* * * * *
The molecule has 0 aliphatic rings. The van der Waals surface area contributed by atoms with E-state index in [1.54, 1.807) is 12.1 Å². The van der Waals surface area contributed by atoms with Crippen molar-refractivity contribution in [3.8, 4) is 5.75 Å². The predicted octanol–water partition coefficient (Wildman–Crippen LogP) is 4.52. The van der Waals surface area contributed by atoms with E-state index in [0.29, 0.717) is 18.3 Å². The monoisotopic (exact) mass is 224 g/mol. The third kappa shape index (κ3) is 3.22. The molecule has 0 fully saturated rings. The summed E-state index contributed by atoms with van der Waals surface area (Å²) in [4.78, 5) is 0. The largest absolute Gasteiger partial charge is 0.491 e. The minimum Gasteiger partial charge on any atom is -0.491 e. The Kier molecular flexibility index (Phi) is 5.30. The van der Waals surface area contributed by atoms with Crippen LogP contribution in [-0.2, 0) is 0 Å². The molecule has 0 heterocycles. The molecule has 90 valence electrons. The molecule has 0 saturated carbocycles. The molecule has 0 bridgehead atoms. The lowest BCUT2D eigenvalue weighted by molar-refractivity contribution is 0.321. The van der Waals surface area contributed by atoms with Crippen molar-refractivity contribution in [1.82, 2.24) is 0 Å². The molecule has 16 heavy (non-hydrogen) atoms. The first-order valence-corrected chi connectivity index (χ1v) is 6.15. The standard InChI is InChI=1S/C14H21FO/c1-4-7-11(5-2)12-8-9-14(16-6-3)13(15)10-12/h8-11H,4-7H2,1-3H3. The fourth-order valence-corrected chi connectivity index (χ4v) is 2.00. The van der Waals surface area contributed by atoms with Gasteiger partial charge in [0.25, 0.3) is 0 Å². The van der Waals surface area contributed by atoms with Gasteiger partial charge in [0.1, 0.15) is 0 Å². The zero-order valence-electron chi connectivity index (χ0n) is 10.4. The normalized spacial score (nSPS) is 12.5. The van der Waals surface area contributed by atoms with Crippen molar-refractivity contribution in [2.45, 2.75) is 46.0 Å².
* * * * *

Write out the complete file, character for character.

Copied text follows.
The molecule has 0 aliphatic rings. The van der Waals surface area contributed by atoms with E-state index in [1.54, 1.807) is 12.1 Å². The van der Waals surface area contributed by atoms with Crippen molar-refractivity contribution in [3.8, 4) is 5.75 Å². The predicted octanol–water partition coefficient (Wildman–Crippen LogP) is 4.52. The van der Waals surface area contributed by atoms with E-state index in [0.29, 0.717) is 18.3 Å². The monoisotopic (exact) mass is 224 g/mol. The third kappa shape index (κ3) is 3.22. The molecule has 0 fully saturated rings. The summed E-state index contributed by atoms with van der Waals surface area (Å²) in [4.78, 5) is 0. The largest absolute Gasteiger partial charge is 0.491 e. The minimum Gasteiger partial charge on any atom is -0.491 e. The Kier molecular flexibility index (Phi) is 5.30. The van der Waals surface area contributed by atoms with Crippen LogP contribution in [-0.2, 0) is 0 Å². The molecule has 0 heterocycles. The molecule has 90 valence electrons. The molecule has 0 saturated carbocycles. The molecule has 0 bridgehead atoms. The lowest BCUT2D eigenvalue weighted by molar-refractivity contribution is 0.321. The van der Waals surface area contributed by atoms with Crippen molar-refractivity contribution in [1.82, 2.24) is 0 Å². The molecule has 16 heavy (non-hydrogen) atoms. The first-order valence-corrected chi connectivity index (χ1v) is 6.15. The standard InChI is InChI=1S/C14H21FO/c1-4-7-11(5-2)12-8-9-14(16-6-3)13(15)10-12/h8-11H,4-7H2,1-3H3. The fourth-order valence-corrected chi connectivity index (χ4v) is 2.00. The van der Waals surface area contributed by atoms with Gasteiger partial charge in [0.25, 0.3) is 0 Å². The van der Waals surface area contributed by atoms with Gasteiger partial charge in [0.1, 0.15) is 0 Å². The zero-order valence-electron chi connectivity index (χ0n) is 10.4. The normalized spacial score (nSPS) is 12.5. The van der Waals surface area contributed by atoms with Crippen molar-refractivity contribution in [2.45, 2.75) is 46.0 Å².